The first (and only) full day of our cruise started with docking at Coco Cay. Because this was my first visit to Royal Caribbean's private destination, I wanted to see it all. Starting with complimentary in-room breakfast was a good way to save time and not oversleep so we could have a perfect day. Of course we had plenty to do both on and off the island.
Perfect Day at Coco Cay
Many cruise lines have private destinations (islands, or just stretches of beach). Royal Caribbean has several, but their first, and perhaps most interesting, is Coco Cay. The island is located in the Bahamas and for years was relatively rustic, with no pier and relatively modest accommodations - but of course with beautiful beaches. Several years ago, however, the cruise line started a major project on the island and transformed it into what they now call, "Perfect Day at Coco Cay". For the sake of brevity, I'm sticking with "Coco Cay". This project included the addition of multiple restaurants and bars, a massive pool called Oasis Lagoon, and significantly, Thrill Waterpark, with slides, a wave pool, and other attractions. The beaches, as well as some dining and water activities at Coco Cay are all complimentary to guests - though there are some up-charge areas, including the water park and an area called Coco Beach Club which offers elevated facilities, amenities, and dining. You can click the map below for a bigger view.
My Initial Impressions of Coco Cay
Upon stepping off the ship, there were small electric carts/shuttles ready to take us down the pier and near the main entrance. From what I understand, these are always offered, and because there were so few guests today, there was no wait for a ride at all, so almost no one was walking. I'm all for a nice walk in a pretty place, but I figured we'd be getting in plenty of steps in the sun, so we jumped on.
My first thought was we got off the cart was that things looked very well-polished, but a bit too manufactured. Immediately in front of me was a large entertainment space called Captain Jack's, a pirate ship with splash areas for kids, and the entrance to the Thrill Waterpark (with the 135 foot Daredevil's Tower). For a moment, I thought maybe they'd done "too much" to the island and turned it into a theme park of sorts. The brightly-colored areas and plastic facades were cute, but not for me. I didn't want "family themed," but I quickly realized this was just one small part of the experience and the island.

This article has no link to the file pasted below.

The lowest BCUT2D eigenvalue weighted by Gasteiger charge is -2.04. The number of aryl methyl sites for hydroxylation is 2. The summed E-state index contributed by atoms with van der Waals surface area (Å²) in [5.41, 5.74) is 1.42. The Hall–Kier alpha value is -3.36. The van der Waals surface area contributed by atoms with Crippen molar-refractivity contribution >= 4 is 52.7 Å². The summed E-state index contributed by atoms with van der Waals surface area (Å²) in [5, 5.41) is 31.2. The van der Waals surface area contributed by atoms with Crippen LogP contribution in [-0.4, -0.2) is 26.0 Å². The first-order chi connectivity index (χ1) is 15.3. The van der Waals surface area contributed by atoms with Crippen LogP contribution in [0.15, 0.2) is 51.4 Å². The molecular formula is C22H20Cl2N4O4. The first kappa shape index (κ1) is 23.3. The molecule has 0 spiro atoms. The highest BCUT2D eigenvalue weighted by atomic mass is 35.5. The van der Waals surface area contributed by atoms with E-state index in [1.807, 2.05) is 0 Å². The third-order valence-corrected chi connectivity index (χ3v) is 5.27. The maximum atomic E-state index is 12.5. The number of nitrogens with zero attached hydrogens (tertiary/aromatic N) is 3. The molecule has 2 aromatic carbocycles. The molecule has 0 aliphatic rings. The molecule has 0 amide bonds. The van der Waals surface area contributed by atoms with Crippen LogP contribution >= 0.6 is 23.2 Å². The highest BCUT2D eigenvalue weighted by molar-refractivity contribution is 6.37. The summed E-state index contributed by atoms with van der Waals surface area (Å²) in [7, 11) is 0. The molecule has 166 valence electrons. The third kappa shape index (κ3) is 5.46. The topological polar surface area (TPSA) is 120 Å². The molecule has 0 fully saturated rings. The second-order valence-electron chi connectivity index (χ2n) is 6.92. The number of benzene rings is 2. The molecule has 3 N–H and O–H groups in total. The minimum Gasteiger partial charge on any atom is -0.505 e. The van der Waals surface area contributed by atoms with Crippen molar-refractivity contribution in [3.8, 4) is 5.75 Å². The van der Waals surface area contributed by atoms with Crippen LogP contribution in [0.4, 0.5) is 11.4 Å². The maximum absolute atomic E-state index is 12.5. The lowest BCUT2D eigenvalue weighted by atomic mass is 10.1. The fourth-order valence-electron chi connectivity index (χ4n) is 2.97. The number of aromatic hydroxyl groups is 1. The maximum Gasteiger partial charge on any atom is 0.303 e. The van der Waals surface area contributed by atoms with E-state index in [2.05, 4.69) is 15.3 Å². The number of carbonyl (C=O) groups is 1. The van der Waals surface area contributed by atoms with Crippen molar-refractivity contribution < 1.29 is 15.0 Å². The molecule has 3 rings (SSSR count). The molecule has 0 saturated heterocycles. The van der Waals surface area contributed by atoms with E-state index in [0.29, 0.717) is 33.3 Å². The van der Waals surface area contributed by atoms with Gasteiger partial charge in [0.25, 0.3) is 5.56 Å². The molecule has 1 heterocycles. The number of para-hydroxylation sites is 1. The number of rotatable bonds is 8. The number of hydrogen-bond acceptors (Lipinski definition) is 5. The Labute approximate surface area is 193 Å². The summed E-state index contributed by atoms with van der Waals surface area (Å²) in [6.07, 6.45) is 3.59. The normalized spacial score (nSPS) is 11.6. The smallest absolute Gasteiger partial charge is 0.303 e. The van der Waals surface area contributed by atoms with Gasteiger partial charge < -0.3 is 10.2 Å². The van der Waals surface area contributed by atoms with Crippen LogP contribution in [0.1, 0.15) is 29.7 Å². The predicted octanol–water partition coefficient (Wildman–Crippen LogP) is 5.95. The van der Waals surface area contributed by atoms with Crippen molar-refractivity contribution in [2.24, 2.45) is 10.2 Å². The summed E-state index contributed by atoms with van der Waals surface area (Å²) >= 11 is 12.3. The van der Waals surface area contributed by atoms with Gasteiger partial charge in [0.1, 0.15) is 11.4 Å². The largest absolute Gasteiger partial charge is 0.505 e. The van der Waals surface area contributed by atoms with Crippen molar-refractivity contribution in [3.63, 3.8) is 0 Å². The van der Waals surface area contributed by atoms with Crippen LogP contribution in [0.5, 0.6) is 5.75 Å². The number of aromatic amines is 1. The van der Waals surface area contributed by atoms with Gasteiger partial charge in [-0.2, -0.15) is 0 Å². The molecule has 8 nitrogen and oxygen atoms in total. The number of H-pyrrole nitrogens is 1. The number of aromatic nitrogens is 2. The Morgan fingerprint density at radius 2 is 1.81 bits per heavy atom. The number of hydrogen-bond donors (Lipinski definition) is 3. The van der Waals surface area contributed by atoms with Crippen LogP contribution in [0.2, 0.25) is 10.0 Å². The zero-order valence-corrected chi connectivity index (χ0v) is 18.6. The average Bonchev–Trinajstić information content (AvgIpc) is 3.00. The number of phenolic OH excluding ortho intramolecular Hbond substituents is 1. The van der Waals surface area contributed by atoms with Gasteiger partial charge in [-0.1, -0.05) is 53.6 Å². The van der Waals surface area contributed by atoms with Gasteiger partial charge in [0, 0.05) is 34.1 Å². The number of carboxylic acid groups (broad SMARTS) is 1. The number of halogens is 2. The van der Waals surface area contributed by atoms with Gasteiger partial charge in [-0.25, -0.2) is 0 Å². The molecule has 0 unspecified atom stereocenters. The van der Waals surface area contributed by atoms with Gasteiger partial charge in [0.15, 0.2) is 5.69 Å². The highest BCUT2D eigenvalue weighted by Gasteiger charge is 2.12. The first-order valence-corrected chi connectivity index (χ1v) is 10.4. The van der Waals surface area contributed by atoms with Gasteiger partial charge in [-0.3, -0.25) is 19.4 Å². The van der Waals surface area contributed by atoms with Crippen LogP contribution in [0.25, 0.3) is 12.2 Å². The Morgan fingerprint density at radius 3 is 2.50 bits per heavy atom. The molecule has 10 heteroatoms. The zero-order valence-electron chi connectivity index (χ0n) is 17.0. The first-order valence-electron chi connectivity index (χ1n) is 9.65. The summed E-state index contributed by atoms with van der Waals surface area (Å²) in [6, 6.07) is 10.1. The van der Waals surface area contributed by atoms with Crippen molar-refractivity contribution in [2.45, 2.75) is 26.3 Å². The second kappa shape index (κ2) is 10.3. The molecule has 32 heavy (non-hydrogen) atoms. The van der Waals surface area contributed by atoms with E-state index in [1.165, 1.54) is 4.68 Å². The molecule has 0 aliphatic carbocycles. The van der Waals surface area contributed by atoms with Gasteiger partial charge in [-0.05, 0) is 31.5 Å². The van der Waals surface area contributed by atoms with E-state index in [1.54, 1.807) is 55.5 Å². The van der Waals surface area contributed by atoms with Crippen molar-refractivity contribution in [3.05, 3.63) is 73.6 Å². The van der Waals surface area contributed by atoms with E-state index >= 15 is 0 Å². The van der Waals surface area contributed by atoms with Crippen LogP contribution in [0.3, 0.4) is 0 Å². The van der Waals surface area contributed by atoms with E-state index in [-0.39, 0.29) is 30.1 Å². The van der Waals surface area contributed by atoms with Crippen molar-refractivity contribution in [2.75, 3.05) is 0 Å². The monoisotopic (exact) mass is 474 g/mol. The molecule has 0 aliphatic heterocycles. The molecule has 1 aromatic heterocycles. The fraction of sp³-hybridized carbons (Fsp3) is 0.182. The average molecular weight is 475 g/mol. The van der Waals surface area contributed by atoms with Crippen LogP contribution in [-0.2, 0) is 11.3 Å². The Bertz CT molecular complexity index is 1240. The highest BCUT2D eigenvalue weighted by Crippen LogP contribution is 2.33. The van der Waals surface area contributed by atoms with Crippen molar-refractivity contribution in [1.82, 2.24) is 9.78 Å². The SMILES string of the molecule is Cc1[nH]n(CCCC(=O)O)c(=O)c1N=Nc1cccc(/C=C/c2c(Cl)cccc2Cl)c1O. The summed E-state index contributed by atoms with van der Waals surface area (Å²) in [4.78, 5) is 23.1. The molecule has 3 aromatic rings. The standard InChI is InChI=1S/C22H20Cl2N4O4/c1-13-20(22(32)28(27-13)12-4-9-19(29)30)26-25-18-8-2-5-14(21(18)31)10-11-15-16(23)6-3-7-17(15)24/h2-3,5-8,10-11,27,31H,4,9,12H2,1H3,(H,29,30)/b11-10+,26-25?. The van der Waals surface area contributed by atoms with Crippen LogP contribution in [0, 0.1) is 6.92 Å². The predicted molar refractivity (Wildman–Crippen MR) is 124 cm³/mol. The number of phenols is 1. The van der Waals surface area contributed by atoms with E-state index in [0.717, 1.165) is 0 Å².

Finding My Perfect Day
Our first stop was to the Oasis Lagoon, which is a 33,175 square foot pool (the largest in the Caribbean) that has a gradual entry area, a swim-up bar (featuring 'dry seating' on the other side as well), and is surrounded by sandy areas with shaded loungers. The pool is so large, with so many enclaves and sections, that a bridge goes over the middle of it so you don't have to walk all the way around. We set up shop in the sand and had some drinks at the swim up bar. As much as I'm not a big "hang out by the pool" person, I really liked this. Good drinks, warm air, shade, and comfy seats in the water. What's not to like? One neat touch is that the entrance to the pool as well as the area around the bar have a somewhat padded feeling, and I can imagine that if you're standing in the pool for a long period, perhaps socializing, this is a nice feature.
After a couple drinks I wanted to see more of the island, so we started walking and found Chill Island. This area is apparently part of the "original" Coco Cay. The beach sand was soft and white, the water turquoise, and there were pretty breakwaters off to each side. Personally, when I picture a private island, this is what I imagine. While relaxing here, you're just steps away from Chill Grill where you can get a variety of snacks and lunch items - and of course, there are bars sprinkled about the area.
Not far from Chill Island is another stretch of beach near the Coco Beach Club. Here I immediately noticed a floating bar, which many friends had talked about in the past. It's probably about 75 feet from the beach, and depending on the tide, you have to swim or dog paddle for at least a few feet before climbing up onto the wooden structure with a bar in the center, seating on three sides, and plenty of standing room with holes in the railing to serve as cup holders. I liked this arrangement more than I thought I would - though I was hoping to see some stingrays or sharks, which others said are commonly seen from here.
While there were only a couple hundred people on the island for our visit, the capacity is 9,000 to 12,000 people, and guests tell me that even when a ~6,000 passenger Oasis class ship is visiting, there is still plenty of space and things don't crowd much. For me, I don't mind being at a popular place, as long as I don't have to hunt for somewhere to relax, and by all accounts, the massive expansion of this island makes this a non-issue.
Trying Out Thrill Waterpark